• Kari Robinson, JD, Deputy Director, Alaska Institute for Justice, Juneau, Alaska
  • “While collecting data as part of our needs assessment, two things stood out for me – I hope people remember these when developing a network to provide holistic legal services to victims of crime. First, crime victims’ legal needs may not come to light until well after their victimization. Often crime victims’ priority will be dealing with the immediate necessities of life, which may be non-legal in nature. It is important to assist crime victims with these non-legal needs in order to truly provide holistic legal services. Crime victims won’t engage in the legal process, which they often characterize as ‘scary’ and ‘overwhelming’ if their other needs are not met. Second, it is important to remember that people who are victims of crime have been betrayed. In fact, many victims have experienced unimaginable betrayals by people they know and love. So do not expect crime victims to automatically trust you or the network. Building rapport with the victim and earning their trust are essential foundational steps in the process of providing holistic legal services. And don’t underestimate the power of that personal connection; having a reliable professional contact may help the victim remain engaged in the legal process and return to the network if additional legal issues arise.”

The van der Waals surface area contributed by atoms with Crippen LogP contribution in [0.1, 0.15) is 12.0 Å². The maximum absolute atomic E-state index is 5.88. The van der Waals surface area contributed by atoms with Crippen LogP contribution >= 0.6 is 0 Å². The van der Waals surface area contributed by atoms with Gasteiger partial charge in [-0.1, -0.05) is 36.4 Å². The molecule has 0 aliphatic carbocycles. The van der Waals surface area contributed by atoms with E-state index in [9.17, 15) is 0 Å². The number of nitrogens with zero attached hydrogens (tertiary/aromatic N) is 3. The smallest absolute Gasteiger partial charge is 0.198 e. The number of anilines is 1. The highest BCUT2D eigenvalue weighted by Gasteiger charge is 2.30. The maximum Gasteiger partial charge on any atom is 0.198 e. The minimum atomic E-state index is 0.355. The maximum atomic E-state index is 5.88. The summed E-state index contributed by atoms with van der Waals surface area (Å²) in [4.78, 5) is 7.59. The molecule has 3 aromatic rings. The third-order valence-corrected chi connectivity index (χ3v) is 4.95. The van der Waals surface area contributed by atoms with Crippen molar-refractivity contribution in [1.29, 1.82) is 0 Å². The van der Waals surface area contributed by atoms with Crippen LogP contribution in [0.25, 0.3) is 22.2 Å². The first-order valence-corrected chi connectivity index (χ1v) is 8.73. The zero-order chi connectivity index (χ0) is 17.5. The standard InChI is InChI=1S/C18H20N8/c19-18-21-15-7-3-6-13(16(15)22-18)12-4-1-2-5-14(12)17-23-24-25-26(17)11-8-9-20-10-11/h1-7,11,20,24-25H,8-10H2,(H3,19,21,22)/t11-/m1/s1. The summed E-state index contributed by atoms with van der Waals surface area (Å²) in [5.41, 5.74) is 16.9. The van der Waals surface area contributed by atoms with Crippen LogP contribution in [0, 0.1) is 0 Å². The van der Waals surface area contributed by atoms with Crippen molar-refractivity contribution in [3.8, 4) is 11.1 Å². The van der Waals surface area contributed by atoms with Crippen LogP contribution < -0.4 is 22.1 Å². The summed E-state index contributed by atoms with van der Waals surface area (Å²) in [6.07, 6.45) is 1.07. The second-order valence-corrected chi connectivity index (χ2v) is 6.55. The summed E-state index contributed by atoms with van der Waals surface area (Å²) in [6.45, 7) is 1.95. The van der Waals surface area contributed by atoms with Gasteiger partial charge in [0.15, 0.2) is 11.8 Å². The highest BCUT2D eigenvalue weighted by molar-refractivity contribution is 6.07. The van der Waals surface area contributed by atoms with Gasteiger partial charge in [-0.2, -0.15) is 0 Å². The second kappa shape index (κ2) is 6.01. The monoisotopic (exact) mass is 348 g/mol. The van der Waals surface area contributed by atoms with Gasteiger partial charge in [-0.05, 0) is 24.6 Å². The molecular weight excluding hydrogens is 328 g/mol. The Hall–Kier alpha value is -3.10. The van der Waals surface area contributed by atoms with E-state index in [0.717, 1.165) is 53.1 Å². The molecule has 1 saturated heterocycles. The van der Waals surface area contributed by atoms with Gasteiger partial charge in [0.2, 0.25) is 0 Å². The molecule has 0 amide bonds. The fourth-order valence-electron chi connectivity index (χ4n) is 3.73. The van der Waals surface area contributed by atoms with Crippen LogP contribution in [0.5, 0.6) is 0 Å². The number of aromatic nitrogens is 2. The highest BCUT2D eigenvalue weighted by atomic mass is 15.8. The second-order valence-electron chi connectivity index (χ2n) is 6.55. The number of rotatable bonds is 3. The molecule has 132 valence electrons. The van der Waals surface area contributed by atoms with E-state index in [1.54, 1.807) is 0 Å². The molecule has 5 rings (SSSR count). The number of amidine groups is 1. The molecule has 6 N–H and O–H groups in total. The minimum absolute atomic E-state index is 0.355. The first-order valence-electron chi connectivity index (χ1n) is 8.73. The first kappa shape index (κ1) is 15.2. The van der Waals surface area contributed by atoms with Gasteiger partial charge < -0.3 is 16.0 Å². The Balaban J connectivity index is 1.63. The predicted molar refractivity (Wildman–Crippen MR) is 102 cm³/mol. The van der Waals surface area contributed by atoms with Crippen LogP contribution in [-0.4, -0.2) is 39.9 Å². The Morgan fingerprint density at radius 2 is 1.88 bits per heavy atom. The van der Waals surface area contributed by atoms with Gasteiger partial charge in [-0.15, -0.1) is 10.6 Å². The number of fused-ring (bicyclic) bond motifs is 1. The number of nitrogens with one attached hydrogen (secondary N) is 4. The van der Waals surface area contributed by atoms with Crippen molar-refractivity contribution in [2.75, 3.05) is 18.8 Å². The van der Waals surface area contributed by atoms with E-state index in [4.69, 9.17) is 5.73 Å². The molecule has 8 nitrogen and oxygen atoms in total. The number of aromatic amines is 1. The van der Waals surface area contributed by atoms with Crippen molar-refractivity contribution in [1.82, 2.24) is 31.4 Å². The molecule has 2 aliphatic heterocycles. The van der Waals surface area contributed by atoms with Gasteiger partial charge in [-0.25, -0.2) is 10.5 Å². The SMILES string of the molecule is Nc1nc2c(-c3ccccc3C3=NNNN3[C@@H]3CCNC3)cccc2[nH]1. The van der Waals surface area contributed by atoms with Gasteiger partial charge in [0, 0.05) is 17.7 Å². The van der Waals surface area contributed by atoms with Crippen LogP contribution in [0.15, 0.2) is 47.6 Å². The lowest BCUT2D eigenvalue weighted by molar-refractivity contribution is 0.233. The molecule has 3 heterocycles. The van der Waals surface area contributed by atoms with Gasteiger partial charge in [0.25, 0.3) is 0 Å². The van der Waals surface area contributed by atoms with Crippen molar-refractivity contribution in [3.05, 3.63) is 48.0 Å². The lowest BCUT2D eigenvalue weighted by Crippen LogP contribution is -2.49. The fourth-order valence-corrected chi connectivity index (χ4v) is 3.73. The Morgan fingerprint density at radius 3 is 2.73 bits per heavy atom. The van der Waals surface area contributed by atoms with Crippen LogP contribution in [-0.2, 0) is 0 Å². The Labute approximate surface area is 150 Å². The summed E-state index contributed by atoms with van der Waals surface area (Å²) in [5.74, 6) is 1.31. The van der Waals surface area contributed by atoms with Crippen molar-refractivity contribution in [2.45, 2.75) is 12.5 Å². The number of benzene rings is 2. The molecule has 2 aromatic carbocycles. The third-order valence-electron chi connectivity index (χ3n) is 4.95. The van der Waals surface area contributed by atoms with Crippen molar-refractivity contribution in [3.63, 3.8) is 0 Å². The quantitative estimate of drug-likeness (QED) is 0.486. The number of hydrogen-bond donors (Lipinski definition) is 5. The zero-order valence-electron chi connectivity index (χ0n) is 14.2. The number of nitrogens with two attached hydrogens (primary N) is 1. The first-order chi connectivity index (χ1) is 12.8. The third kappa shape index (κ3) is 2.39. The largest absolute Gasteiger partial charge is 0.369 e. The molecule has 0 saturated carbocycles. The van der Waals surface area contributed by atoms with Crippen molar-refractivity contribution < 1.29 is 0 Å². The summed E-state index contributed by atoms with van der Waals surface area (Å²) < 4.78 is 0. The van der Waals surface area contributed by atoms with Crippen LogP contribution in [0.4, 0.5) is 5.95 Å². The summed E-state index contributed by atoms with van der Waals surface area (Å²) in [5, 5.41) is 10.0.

• Remla Parthasarathy, Project Leader, Empire Justice Center, Crime Victims Legal Network Project, Rochester, NY
  • “Our network wants people to know that there is no wrong door entry point for victims into our network and that we aim to cover all of the needs of victims and clients.  In our networking endeavors, we plan to extend technology as permitted, services, and meeting the victim/client where they are in order to serve them in a holistic manner.”
    • Tiffany K. Williams, Legal Planning & Policy Development Specialist, Grants & Policy Division, Criminal Justice Coordinating Council, Atlanta, GA